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7 Night South America Cruise from Galapagos

7 Night South America Cruise from Galapagos

Celebrity Xpedition
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    Sante Fe Island
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Celebrity Xpedition

Celebrity Xpedition - Celebrity Cruises


Offers nature exploration in more comfort than many expedition lines


Not the right ship for the latest Celebrity offerings or high-speed internet

Bottom Line

Soft-adventure ship sails the Galapagos all year with fantastic results

Cruise Reviews

Our cruise on Xpedition was a celebration of my 40th birthday, and the trip truly exceeded expectations. From the exceptional staff to the fresh local food on board, we thoroughly enjoyed our vacation. Xpedition is a relatively old ship ... Read More
Our cruise on Xpedition was a celebration of my 40th birthday, and the trip truly exceeded expectations. From the exceptional staff to the fresh local food on board, we thoroughly enjoyed our vacation. Xpedition is a relatively old ship by modern cruise standards, but she has aged well and is lovingly maintained. We were surprised how much she felt like a true Celebrity ship just on a much smaller scale. With one dining room, one bar, and close quarters, you get to know the other passengers and crew much more than on a large ship. Fortunately for us, we enjoyed our fellow travelers and crew members. The Galapagos itself is a very special place, and the way the National Park is managed really limits crowds. The naturalists who lead the excursions are exceedingly patient and considerate. They are informative and knowledgeable about the environment, wildlife, and geology of the islands. Finally, make sure you know in advance what this trip is and is not. We were shocked to learn that a handful of passengers did not realize this was an adventure cruise with rugged hikes. The experience is not for everyone, so make sure you are up for an adventure when you book this trip. If you are, you’ll be rewarded with a truly once-in-a-lifetime experience. Read Less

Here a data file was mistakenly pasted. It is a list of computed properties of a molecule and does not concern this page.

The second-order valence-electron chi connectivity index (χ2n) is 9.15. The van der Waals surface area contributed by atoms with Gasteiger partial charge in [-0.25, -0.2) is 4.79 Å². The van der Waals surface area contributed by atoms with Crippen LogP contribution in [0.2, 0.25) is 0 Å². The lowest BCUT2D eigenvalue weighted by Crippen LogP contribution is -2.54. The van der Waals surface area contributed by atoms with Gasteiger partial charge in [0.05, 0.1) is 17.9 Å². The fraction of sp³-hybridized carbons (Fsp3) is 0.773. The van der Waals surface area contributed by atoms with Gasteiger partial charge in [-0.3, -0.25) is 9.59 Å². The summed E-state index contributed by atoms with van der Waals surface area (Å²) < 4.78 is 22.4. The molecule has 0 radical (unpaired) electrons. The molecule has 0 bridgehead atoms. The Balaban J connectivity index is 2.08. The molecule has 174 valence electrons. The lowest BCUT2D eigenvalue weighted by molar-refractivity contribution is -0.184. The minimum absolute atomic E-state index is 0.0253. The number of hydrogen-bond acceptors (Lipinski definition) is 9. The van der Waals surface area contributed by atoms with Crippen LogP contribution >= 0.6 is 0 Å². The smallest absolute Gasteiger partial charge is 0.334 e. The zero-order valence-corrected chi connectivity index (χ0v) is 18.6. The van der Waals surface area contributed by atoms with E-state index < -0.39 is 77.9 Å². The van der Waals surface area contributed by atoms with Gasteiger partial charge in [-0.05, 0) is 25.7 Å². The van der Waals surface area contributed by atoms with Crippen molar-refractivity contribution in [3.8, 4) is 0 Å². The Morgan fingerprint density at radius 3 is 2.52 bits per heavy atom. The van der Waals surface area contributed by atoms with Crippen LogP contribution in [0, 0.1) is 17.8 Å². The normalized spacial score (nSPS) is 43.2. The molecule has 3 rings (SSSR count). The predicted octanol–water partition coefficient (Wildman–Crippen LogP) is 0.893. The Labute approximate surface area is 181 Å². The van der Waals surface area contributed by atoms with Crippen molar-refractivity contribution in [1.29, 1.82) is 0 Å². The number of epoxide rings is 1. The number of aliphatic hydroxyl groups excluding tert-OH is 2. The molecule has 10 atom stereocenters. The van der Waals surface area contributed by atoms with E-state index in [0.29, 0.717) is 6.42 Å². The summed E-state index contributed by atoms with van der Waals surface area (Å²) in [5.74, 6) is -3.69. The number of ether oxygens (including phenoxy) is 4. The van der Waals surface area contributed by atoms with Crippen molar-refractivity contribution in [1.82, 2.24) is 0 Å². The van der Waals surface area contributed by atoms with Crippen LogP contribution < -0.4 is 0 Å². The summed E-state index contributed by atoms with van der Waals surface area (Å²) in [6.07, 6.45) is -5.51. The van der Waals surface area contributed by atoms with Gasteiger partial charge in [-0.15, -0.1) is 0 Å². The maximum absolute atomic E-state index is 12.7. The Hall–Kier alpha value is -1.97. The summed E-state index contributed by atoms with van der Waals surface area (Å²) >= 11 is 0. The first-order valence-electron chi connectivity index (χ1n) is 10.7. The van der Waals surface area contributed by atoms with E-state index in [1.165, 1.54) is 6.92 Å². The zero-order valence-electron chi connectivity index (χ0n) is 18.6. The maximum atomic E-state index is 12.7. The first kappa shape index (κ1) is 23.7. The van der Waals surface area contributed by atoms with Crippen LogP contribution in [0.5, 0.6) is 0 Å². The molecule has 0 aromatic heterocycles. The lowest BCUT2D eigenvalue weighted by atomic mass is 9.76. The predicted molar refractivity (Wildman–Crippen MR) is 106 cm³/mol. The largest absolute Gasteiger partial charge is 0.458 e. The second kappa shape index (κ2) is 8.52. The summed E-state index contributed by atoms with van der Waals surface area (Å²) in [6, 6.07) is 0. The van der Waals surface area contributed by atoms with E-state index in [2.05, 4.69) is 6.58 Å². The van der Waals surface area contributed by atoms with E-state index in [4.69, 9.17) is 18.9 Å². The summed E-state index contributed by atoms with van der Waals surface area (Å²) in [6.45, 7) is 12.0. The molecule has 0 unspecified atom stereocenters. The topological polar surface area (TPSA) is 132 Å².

Sail Date March 2019
This was a bucket list item for me and my friend. I wanted to see what Darwin saw in 1835, and he wanted to see the Galapagos tortoises, since he has two "normal size" tortoises as pets. Our wives had no interest in going, so we ... Read More